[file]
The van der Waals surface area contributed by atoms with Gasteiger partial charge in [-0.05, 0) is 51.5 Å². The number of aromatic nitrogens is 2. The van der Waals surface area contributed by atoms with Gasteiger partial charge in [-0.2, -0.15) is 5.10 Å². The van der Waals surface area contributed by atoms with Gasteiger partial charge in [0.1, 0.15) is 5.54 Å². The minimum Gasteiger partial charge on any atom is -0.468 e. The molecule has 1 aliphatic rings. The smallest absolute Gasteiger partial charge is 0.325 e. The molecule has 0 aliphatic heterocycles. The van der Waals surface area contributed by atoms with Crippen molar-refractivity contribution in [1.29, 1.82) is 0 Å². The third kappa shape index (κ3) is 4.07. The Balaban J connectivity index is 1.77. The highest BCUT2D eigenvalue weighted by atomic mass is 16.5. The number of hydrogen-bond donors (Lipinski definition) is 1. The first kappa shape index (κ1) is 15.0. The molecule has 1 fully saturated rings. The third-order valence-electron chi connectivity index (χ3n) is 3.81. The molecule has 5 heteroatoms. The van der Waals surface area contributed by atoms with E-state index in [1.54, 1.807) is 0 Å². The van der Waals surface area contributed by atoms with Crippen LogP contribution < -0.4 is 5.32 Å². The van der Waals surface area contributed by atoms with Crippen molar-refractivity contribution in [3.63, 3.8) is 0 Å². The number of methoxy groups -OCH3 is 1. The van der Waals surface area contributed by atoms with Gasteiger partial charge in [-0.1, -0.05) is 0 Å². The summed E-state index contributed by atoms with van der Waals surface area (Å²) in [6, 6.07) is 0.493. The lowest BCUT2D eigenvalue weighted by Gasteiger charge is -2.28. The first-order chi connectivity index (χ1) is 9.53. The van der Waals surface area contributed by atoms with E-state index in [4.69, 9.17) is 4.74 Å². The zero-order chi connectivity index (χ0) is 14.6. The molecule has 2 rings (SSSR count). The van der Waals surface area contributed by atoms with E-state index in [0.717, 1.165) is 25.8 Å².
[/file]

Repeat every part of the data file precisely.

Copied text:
The van der Waals surface area contributed by atoms with Gasteiger partial charge in [-0.05, 0) is 51.5 Å². The number of aromatic nitrogens is 2. The van der Waals surface area contributed by atoms with Gasteiger partial charge in [-0.2, -0.15) is 5.10 Å². The van der Waals surface area contributed by atoms with Gasteiger partial charge in [0.1, 0.15) is 5.54 Å². The minimum Gasteiger partial charge on any atom is -0.468 e. The molecule has 1 aliphatic rings. The smallest absolute Gasteiger partial charge is 0.325 e. The molecule has 0 aliphatic heterocycles. The van der Waals surface area contributed by atoms with Crippen molar-refractivity contribution in [1.29, 1.82) is 0 Å². The third kappa shape index (κ3) is 4.07. The Balaban J connectivity index is 1.77. The highest BCUT2D eigenvalue weighted by atomic mass is 16.5. The number of hydrogen-bond donors (Lipinski definition) is 1. The first kappa shape index (κ1) is 15.0. The molecule has 1 fully saturated rings. The third-order valence-electron chi connectivity index (χ3n) is 3.81. The molecule has 5 heteroatoms. The van der Waals surface area contributed by atoms with E-state index in [1.54, 1.807) is 0 Å². The van der Waals surface area contributed by atoms with Crippen LogP contribution < -0.4 is 5.32 Å². The van der Waals surface area contributed by atoms with Crippen molar-refractivity contribution in [3.63, 3.8) is 0 Å². The number of methoxy groups -OCH3 is 1. The van der Waals surface area contributed by atoms with Gasteiger partial charge in [-0.1, -0.05) is 0 Å². The summed E-state index contributed by atoms with van der Waals surface area (Å²) in [6, 6.07) is 0.493. The lowest BCUT2D eigenvalue weighted by Gasteiger charge is -2.28. The first-order chi connectivity index (χ1) is 9.53. The van der Waals surface area contributed by atoms with E-state index in [4.69, 9.17) is 4.74 Å². The zero-order chi connectivity index (χ0) is 14.6. The molecule has 2 rings (SSSR count). The van der Waals surface area contributed by atoms with E-state index in [0.717, 1.165) is 25.8 Å².